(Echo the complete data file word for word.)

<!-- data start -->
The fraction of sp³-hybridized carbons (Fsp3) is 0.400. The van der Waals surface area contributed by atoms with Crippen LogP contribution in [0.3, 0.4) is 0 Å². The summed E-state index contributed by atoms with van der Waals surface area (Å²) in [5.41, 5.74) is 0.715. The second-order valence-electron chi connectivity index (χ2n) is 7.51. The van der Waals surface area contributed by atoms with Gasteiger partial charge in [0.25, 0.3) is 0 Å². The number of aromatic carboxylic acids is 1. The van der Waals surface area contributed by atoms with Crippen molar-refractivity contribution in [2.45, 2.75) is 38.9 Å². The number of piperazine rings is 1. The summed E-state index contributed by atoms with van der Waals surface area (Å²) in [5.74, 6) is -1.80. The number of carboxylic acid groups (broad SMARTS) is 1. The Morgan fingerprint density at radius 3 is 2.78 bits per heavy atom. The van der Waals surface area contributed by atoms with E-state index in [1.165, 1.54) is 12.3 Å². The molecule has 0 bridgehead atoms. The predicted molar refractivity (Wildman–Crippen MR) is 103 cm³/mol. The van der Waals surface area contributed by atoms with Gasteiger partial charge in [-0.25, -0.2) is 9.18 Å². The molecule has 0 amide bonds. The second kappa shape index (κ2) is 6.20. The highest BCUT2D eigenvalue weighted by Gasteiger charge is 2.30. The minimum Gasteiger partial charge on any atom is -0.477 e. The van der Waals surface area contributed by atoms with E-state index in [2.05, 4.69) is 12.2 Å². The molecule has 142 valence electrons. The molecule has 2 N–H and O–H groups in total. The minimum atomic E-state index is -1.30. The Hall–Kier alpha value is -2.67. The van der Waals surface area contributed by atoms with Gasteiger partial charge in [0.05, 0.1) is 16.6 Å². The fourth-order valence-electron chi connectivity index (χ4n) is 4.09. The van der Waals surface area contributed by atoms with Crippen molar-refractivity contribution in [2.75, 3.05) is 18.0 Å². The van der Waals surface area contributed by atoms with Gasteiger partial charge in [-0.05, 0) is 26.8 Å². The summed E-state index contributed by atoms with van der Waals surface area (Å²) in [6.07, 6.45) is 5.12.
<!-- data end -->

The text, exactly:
The fraction of sp³-hybridized carbons (Fsp3) is 0.400. The van der Waals surface area contributed by atoms with Crippen LogP contribution in [0.3, 0.4) is 0 Å². The summed E-state index contributed by atoms with van der Waals surface area (Å²) in [5.41, 5.74) is 0.715. The second-order valence-electron chi connectivity index (χ2n) is 7.51. The van der Waals surface area contributed by atoms with Gasteiger partial charge in [0.25, 0.3) is 0 Å². The number of aromatic carboxylic acids is 1. The van der Waals surface area contributed by atoms with Crippen molar-refractivity contribution in [2.45, 2.75) is 38.9 Å². The number of piperazine rings is 1. The summed E-state index contributed by atoms with van der Waals surface area (Å²) in [5.74, 6) is -1.80. The number of carboxylic acid groups (broad SMARTS) is 1. The Morgan fingerprint density at radius 3 is 2.78 bits per heavy atom. The van der Waals surface area contributed by atoms with E-state index in [1.165, 1.54) is 12.3 Å². The molecule has 0 bridgehead atoms. The predicted molar refractivity (Wildman–Crippen MR) is 103 cm³/mol. The van der Waals surface area contributed by atoms with Gasteiger partial charge in [-0.25, -0.2) is 9.18 Å². The molecule has 0 amide bonds. The second kappa shape index (κ2) is 6.20. The highest BCUT2D eigenvalue weighted by Gasteiger charge is 2.30. The minimum Gasteiger partial charge on any atom is -0.477 e. The van der Waals surface area contributed by atoms with E-state index in [2.05, 4.69) is 12.2 Å². The molecule has 142 valence electrons. The molecule has 2 N–H and O–H groups in total. The minimum atomic E-state index is -1.30. The Hall–Kier alpha value is -2.67. The van der Waals surface area contributed by atoms with Gasteiger partial charge in [0.05, 0.1) is 16.6 Å². The fourth-order valence-electron chi connectivity index (χ4n) is 4.09. The van der Waals surface area contributed by atoms with Crippen molar-refractivity contribution in [2.75, 3.05) is 18.0 Å². The van der Waals surface area contributed by atoms with Gasteiger partial charge in [-0.05, 0) is 26.8 Å². The summed E-state index contributed by atoms with van der Waals surface area (Å²) in [6.07, 6.45) is 5.12.